“We were fighting hard to get back on the lead lap and looks like something happened engine related – we got really, really hot and something happened internally,” Ragan said. “Disappointed that we had a lot better race car, but saw some encouraging signs that we had some speed in qualifying and the race as well, but we just need to put a race all together.”

“We, unfortunately, had an engine problem,” Blaney said. ”It was really unfortunate. It sputtered and started to go maybe half a lap before and then it really went up. I didn’t expect it to really explode like that.”

Surprising: Greg Biffle celebrated his 450th start with a stellar finish, taking his No. 16 Ortho Ford to the finish line in the runner-up position.

“I’m really excited for the team and the organization,” Biffle said. “We’ve been working really, really hard on our cars. It’s been well documented how bad we’ve been running, so it feels good.”

Not Surprising: While Martin Truex Jr. has been knocking on the door of his first win of the season, having the fastest car in the last two races, fuel mileage bit him yet again, resulting in a fifth place finish.

“We had a very fast car all night,” Truex said. “It really hurts knowing that you had the fastest car and didn’t win. I don’t know what to do about fuel mileage races. I’ve never ever in my entire career come out on the right end of them.”

Surprising: Even with a third place finish, NASCAR’s most popular driver Dale Earnhardt Jr. was disappointed by not winning a race near and dear to his heart.

“We’ve got a win so it doesn’t really matter,” the driver of the No. 88 Nationwide Chevrolet said. “We would like to win more races. I want to win this one. I don’t know how many more chances I will get at it.”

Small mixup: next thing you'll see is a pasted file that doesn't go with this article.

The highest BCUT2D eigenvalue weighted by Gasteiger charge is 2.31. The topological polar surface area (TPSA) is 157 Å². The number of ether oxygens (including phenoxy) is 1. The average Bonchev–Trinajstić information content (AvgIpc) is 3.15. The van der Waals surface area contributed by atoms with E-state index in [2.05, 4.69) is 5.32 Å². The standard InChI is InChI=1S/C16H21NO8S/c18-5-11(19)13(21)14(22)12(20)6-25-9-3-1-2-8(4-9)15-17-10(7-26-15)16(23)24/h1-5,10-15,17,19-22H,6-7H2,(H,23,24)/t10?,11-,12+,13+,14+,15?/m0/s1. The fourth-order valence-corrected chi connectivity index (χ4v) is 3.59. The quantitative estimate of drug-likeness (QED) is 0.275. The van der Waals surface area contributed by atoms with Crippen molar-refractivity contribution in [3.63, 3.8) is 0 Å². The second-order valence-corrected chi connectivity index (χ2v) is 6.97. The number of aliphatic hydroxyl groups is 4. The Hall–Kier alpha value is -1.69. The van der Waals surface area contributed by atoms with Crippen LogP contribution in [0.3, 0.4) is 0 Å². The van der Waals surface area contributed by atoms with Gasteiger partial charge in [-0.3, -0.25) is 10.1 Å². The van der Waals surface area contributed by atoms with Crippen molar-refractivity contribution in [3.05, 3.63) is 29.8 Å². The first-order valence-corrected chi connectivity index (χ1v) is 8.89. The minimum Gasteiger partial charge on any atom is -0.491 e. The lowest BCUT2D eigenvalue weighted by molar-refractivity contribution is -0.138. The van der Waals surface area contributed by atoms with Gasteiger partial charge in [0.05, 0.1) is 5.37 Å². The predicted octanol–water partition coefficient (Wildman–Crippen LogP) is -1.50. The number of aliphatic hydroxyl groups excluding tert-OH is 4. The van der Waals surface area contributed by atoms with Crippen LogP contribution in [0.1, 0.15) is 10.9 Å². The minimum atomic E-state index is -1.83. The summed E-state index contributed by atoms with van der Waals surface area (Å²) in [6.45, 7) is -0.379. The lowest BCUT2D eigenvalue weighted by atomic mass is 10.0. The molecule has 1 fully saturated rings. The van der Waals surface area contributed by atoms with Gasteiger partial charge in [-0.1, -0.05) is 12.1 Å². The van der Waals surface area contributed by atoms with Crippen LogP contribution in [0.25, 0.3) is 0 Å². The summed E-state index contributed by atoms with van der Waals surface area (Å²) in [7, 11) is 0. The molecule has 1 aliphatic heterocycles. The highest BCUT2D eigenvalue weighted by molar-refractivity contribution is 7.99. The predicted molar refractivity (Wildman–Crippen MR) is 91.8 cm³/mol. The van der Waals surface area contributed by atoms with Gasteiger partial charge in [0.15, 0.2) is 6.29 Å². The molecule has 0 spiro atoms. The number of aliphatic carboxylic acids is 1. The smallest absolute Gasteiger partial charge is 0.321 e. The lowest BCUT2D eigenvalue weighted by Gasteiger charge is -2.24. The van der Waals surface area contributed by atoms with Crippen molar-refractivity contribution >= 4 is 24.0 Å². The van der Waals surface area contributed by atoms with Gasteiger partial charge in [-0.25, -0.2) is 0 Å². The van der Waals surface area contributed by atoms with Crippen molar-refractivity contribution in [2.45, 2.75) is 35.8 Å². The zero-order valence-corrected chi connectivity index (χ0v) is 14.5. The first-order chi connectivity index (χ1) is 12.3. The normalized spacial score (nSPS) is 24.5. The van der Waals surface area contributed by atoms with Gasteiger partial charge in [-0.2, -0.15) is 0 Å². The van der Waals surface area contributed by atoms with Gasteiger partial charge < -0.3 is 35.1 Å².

Not Surprising: The fragmentation of the Stewart-Haas Race team continued, with Kevin Harvick and Kurt Busch finishing ninth and 10th, while teammates Tony Stewart and Danica Patrick finished 21st and 22nd respectively.

“It was a really frustrating night,” Patrick said. “The car just felt like it was dragging down the straightaways. It’s the most frustrating thing in the world when you see everyone drive past you, but we dug deep and did our best to get everything we could out of the car.”

Surprising: Team Penske did not quite have the race that they wanted, with Brad Keselowski finishing seventh and Joey Logano finishing 13th. Both not only struggled with their cars, but Keselowski even struggled with the heat.

“It was a long race. I hate to see it come down to fuel mileage, but that’s part of the game too,” Keselowski said. “It was hot. I burned my foot and didn’t feel good, but it’s a tough race. I gave it all I had and felt good about the effort we gave.”

“The sun started going down and our car was not good. Nothing got better,” Logano said. “We went one way with something and went back the other way and nothing.

“There was never one good thing about the car. Usually you at least get a good exit or a good center and I was just fighting way too much stuff.”

Not Surprising: Brett Moffitt in his No. 34 CSX “Play It Safe” Ford was the highest finishing rookie, taking the final lap in the 31st spot.

“It was a long race, that’s for sure,” Moffitt said. “In the middle of the race, we got the CSX Ford running pretty good. We just got stuck a couple laps down and could never get them back. Cautions weren’t falling in our favor, so we didn’t get any extra help there. But we learned a lot and we’re thankful to CSX for the support.”

The Cup Series moves up the east coast to the Monster Mile for the next race, the 46th Annual FedEx 400 benefiting Autism Speaks at Dover International Speedway.

 



The views and opinions expressed in this article are those of the author and do not necessarily reflect the official policy or position of SpeedwayMedia.com.